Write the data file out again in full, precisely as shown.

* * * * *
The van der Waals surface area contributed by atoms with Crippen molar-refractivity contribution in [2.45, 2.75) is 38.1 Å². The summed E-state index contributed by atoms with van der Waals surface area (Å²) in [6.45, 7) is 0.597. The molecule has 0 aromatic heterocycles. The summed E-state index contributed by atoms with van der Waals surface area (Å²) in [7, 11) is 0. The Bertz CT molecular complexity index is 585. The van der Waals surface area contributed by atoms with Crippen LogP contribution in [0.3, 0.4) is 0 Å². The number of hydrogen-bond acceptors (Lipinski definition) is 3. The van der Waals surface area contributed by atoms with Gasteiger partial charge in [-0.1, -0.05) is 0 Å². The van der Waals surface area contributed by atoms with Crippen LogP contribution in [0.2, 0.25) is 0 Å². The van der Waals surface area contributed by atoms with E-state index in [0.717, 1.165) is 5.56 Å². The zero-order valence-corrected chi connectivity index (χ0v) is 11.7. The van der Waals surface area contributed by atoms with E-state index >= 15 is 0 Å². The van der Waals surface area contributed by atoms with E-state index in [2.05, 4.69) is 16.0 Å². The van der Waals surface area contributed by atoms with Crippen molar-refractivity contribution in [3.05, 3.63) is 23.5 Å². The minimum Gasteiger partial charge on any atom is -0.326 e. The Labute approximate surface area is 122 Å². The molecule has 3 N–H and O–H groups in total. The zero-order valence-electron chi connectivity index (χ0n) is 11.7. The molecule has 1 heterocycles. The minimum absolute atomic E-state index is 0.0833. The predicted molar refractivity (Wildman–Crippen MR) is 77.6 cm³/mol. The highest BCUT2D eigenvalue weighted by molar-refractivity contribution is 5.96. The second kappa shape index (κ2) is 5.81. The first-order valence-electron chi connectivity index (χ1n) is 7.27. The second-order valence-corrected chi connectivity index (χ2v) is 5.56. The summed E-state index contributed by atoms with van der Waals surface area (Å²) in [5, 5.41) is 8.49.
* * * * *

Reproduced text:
The van der Waals surface area contributed by atoms with Crippen molar-refractivity contribution in [2.45, 2.75) is 38.1 Å². The summed E-state index contributed by atoms with van der Waals surface area (Å²) in [6.45, 7) is 0.597. The molecule has 0 aromatic heterocycles. The summed E-state index contributed by atoms with van der Waals surface area (Å²) in [7, 11) is 0. The Bertz CT molecular complexity index is 585. The van der Waals surface area contributed by atoms with Crippen LogP contribution in [0.3, 0.4) is 0 Å². The number of hydrogen-bond acceptors (Lipinski definition) is 3. The van der Waals surface area contributed by atoms with Gasteiger partial charge in [-0.1, -0.05) is 0 Å². The van der Waals surface area contributed by atoms with Crippen LogP contribution in [0.2, 0.25) is 0 Å². The van der Waals surface area contributed by atoms with E-state index in [0.717, 1.165) is 5.56 Å². The zero-order valence-corrected chi connectivity index (χ0v) is 11.7. The van der Waals surface area contributed by atoms with E-state index >= 15 is 0 Å². The van der Waals surface area contributed by atoms with E-state index in [2.05, 4.69) is 16.0 Å². The van der Waals surface area contributed by atoms with Crippen molar-refractivity contribution in [3.05, 3.63) is 23.5 Å². The minimum Gasteiger partial charge on any atom is -0.326 e. The Labute approximate surface area is 122 Å². The molecule has 3 N–H and O–H groups in total. The zero-order valence-electron chi connectivity index (χ0n) is 11.7. The molecule has 1 heterocycles. The minimum absolute atomic E-state index is 0.0833. The predicted molar refractivity (Wildman–Crippen MR) is 77.6 cm³/mol. The highest BCUT2D eigenvalue weighted by molar-refractivity contribution is 5.96. The second kappa shape index (κ2) is 5.81. The first-order valence-electron chi connectivity index (χ1n) is 7.27. The second-order valence-corrected chi connectivity index (χ2v) is 5.56. The summed E-state index contributed by atoms with van der Waals surface area (Å²) in [5, 5.41) is 8.49.